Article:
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Blastoids enable greater understanding of human gastrulation

Posted: 28 March 2024 | | No comments yet

Stem-cell based blastocyst models have enabled scientists to redefine the molecular signature and timing of the onset of gastrulation.

Researchers at the Rockefeller University have demonstrated how a blastoid can enable the study of gastrulation in the presence of pre-implantation extra-embryonic cell types. This will further the understanding of miscarriages and other developmental disorders.

Gastrulation, an essential step in embryonic development that occurs in the third week of human development, is when an indistinct ball of cells rearranges itself into an orderly three-layered structure. However, studying human gastrulation is technologically difficult and ethically complicated, so current approaches have not been successful. Dr Ali Brivanlou stated: “Gastrulation was a tremendous black box. We had never seen ourselves at that stage…This moves us closer to understanding how we begin.”

Before implantation, an embryo is a ball of about 250 cells organised as a blastocyst. To overcome the difficulties of studying these directly, scientists developed blastoids, stem-cell-based blastocyst models. These can be cloned, experimentally manipulated, and programmed. However, it was unknown whether blastoids could gastrulate in vitro. A blastocyst in vivo moves in the uterus until it attaches to maternal tissue, so Dr Brivanlou developed a platform to allow blastoids to attach in vitro, and therefore progress toward gastrulation.

Lead author of the study Dr Riccardo De Santis, research associate in the Brivanlou lab, explained: “We were then able to see epiblast symmetry breaking, marked by BRA expression, for the first time with the high molecular resolution…This allowed us to start asking more detailed questions about the earliest moments of life.”

The team observed two key moments in gastrulation: the first epiblast symmetry-breaking event and the emergence of the molecular markers of the primitive streak and mesoderm upon in vitro attachment. The beginning of gastrulation is marked by the primitive streak structure, which lays the foundation for the three primary layers of the embryo. One of those layers, the mesoderm, forms during gastrulation and differentiates into muscles, bones, and the circulatory system. As early as seven days after attachment, the researchers found they were already able to use molecular markers to detect the earliest signature of a nascent primitive streak and mesodermal cells.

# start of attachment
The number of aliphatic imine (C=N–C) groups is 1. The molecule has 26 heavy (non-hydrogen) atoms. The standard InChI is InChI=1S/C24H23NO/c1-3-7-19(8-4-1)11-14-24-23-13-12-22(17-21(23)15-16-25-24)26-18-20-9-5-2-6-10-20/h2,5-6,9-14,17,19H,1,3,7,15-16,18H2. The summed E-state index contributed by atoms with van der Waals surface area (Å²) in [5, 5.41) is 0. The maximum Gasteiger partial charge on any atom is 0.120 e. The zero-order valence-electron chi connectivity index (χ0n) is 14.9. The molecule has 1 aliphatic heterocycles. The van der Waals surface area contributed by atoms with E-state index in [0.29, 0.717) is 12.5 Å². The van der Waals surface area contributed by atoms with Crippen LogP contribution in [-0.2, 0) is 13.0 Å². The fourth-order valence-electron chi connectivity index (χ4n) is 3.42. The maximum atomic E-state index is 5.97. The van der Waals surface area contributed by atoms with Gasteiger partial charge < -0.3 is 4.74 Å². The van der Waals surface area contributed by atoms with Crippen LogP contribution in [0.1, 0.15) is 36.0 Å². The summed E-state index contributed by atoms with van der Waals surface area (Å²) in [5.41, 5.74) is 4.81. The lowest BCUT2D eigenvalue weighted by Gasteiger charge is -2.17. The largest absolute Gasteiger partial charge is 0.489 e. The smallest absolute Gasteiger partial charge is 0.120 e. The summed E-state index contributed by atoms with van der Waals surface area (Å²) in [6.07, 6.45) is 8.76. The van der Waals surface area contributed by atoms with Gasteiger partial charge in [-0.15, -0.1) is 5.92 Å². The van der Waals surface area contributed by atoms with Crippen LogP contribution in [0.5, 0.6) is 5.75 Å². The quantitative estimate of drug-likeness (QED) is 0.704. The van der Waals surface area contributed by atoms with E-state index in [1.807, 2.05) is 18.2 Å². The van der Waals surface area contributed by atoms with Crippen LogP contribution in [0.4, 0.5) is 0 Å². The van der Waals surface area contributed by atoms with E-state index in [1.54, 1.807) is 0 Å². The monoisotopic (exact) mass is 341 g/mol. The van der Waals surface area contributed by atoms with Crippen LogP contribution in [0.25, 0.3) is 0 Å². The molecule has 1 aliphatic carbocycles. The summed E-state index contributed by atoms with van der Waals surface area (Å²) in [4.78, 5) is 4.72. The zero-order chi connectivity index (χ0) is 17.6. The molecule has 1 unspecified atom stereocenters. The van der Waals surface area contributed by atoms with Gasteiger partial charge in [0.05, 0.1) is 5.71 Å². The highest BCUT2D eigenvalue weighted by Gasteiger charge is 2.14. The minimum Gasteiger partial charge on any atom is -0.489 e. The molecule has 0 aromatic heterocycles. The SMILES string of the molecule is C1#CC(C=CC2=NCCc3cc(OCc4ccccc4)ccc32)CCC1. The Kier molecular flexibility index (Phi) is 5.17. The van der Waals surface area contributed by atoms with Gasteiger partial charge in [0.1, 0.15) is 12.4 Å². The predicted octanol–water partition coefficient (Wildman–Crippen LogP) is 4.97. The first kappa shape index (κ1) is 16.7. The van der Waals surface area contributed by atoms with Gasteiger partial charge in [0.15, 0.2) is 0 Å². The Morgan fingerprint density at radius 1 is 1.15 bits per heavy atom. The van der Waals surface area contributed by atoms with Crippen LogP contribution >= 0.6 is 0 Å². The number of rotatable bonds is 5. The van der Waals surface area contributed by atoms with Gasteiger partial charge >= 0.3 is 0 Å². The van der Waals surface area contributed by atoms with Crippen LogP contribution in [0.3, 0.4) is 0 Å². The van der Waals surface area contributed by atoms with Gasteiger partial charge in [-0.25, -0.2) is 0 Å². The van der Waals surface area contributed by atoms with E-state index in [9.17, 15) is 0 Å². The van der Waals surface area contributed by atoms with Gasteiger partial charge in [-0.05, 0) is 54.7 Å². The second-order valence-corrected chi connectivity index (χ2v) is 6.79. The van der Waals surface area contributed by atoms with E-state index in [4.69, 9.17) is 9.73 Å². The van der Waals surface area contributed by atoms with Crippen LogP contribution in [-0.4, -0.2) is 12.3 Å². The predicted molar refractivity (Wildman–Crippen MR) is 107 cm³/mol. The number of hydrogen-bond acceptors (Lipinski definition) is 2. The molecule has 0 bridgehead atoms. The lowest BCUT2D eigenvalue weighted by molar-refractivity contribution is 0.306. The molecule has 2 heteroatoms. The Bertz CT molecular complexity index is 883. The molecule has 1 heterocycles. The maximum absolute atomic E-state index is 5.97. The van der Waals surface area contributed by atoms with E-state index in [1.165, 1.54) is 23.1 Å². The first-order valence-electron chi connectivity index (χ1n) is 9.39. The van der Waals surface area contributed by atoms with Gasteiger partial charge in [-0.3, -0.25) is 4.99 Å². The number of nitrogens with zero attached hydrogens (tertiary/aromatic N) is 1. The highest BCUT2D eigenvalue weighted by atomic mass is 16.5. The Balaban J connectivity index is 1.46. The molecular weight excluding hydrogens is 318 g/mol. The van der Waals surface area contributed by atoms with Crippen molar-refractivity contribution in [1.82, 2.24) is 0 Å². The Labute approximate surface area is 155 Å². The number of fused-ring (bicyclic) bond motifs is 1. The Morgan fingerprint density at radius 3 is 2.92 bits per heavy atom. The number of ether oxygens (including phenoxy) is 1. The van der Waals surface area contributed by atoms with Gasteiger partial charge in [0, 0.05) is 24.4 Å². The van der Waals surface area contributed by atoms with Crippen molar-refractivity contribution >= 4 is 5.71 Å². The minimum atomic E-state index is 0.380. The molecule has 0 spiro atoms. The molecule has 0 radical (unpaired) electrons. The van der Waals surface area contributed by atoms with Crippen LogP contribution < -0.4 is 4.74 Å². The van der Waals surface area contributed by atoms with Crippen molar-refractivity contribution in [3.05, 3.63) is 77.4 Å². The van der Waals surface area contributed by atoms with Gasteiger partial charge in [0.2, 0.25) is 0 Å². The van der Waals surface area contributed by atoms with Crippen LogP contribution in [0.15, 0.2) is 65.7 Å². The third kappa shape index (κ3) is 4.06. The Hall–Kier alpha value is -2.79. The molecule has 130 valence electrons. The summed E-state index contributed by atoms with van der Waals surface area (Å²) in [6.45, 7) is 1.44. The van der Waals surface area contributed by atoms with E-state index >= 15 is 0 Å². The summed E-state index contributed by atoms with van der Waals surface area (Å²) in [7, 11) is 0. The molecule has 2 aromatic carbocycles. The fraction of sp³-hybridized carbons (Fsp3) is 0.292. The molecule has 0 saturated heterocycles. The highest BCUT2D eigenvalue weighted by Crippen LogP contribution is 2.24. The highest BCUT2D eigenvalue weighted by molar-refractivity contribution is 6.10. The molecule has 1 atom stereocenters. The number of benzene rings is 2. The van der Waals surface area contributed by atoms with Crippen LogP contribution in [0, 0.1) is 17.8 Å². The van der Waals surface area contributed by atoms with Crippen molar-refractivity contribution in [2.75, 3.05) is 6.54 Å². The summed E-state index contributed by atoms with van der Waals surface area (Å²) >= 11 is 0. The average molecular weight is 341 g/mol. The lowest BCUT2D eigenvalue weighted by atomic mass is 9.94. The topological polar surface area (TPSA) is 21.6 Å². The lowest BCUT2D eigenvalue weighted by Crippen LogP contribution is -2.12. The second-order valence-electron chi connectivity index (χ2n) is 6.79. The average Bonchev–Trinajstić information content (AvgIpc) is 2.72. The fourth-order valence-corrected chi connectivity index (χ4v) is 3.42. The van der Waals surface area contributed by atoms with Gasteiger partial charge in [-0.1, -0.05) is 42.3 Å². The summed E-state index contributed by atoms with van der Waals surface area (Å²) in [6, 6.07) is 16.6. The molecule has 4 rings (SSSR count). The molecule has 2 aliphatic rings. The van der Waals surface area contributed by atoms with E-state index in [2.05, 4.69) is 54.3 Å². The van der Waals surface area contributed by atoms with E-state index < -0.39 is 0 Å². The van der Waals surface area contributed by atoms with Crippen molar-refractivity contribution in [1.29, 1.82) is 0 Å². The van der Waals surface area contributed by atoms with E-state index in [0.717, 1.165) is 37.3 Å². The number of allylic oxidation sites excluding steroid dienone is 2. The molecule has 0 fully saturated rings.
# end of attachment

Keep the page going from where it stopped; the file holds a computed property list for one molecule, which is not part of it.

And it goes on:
These findings were confirmed by comparing the blastoid results with data from in vitro attached human embryos. It was found that blastoids express the same genes in vitro that a regular embryo would at that stage in vivo. The scientists also used the blastoid system to show pathways that regulate the rise of the primitive streak and mesoderm in vivo regulate blastoids symmetry breaking in vitro.

Furthermore, it was shown that gastrulation in vitro can begin at day 12, earlier than once thought. “This will change textbooks,” Dr Brivanlou said. “We’ve contributed to redefining the molecular signature and timing of the onset of gastrulation upon in vitro attachment”.

Blastoid-based research could advance the diagnosis and treatment of developmental disorders and offer insights into potential causes of early miscarriages during gastrulation, Dr De Santis envisions.  He commented: “We now have a model system that can help us understand the molecular mechanism that defines whether a pregnancy will be successful or not.”

Soon, De Santis aims to combine this method with machine learning (ML) to help predict pregnancy outcomes and the trajectories of developmental disorders by observing how model blastoids built with certain genetic makeups fare in vitro.

“A better understanding of gastrulation – and the ability to study it with a reliable model system – impacts everything from survival of the foetus to autism to neurodegeneration.”

This study was published in Stem Cell Reports.